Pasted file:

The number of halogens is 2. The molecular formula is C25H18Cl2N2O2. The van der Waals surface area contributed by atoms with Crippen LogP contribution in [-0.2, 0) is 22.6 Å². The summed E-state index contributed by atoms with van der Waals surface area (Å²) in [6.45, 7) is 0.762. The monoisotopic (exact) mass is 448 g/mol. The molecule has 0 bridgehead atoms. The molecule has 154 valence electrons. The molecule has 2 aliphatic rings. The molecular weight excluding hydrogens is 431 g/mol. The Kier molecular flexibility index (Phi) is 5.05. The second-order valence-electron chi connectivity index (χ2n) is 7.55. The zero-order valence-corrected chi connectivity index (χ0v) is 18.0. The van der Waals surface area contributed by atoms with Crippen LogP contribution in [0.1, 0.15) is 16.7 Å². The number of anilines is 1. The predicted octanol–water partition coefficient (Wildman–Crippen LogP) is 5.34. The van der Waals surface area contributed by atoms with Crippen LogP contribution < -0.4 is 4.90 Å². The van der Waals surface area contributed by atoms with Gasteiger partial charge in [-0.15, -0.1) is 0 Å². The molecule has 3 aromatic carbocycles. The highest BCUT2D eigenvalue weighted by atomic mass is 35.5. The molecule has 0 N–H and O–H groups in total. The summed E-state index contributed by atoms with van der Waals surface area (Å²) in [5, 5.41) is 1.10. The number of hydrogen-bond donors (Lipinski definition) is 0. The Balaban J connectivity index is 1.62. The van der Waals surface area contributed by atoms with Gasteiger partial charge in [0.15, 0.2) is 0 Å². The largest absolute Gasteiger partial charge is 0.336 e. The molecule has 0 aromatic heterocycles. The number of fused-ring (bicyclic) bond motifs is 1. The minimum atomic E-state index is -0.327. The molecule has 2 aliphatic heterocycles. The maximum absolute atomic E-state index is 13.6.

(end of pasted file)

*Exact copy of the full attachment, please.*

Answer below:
The number of halogens is 2. The molecular formula is C25H18Cl2N2O2. The van der Waals surface area contributed by atoms with Crippen LogP contribution in [-0.2, 0) is 22.6 Å². The summed E-state index contributed by atoms with van der Waals surface area (Å²) in [6.45, 7) is 0.762. The monoisotopic (exact) mass is 448 g/mol. The molecule has 0 bridgehead atoms. The molecule has 154 valence electrons. The molecule has 2 aliphatic rings. The molecular weight excluding hydrogens is 431 g/mol. The Kier molecular flexibility index (Phi) is 5.05. The second-order valence-electron chi connectivity index (χ2n) is 7.55. The zero-order valence-corrected chi connectivity index (χ0v) is 18.0. The van der Waals surface area contributed by atoms with Crippen LogP contribution in [0.1, 0.15) is 16.7 Å². The number of anilines is 1. The predicted octanol–water partition coefficient (Wildman–Crippen LogP) is 5.34. The van der Waals surface area contributed by atoms with Crippen LogP contribution < -0.4 is 4.90 Å². The van der Waals surface area contributed by atoms with Gasteiger partial charge in [-0.15, -0.1) is 0 Å². The molecule has 3 aromatic carbocycles. The highest BCUT2D eigenvalue weighted by atomic mass is 35.5. The molecule has 0 N–H and O–H groups in total. The summed E-state index contributed by atoms with van der Waals surface area (Å²) in [5, 5.41) is 1.10. The number of hydrogen-bond donors (Lipinski definition) is 0. The Balaban J connectivity index is 1.62. The van der Waals surface area contributed by atoms with Gasteiger partial charge in [0.15, 0.2) is 0 Å². The largest absolute Gasteiger partial charge is 0.336 e. The molecule has 0 aromatic heterocycles. The number of fused-ring (bicyclic) bond motifs is 1. The minimum atomic E-state index is -0.327. The molecule has 2 aliphatic heterocycles. The maximum absolute atomic E-state index is 13.6.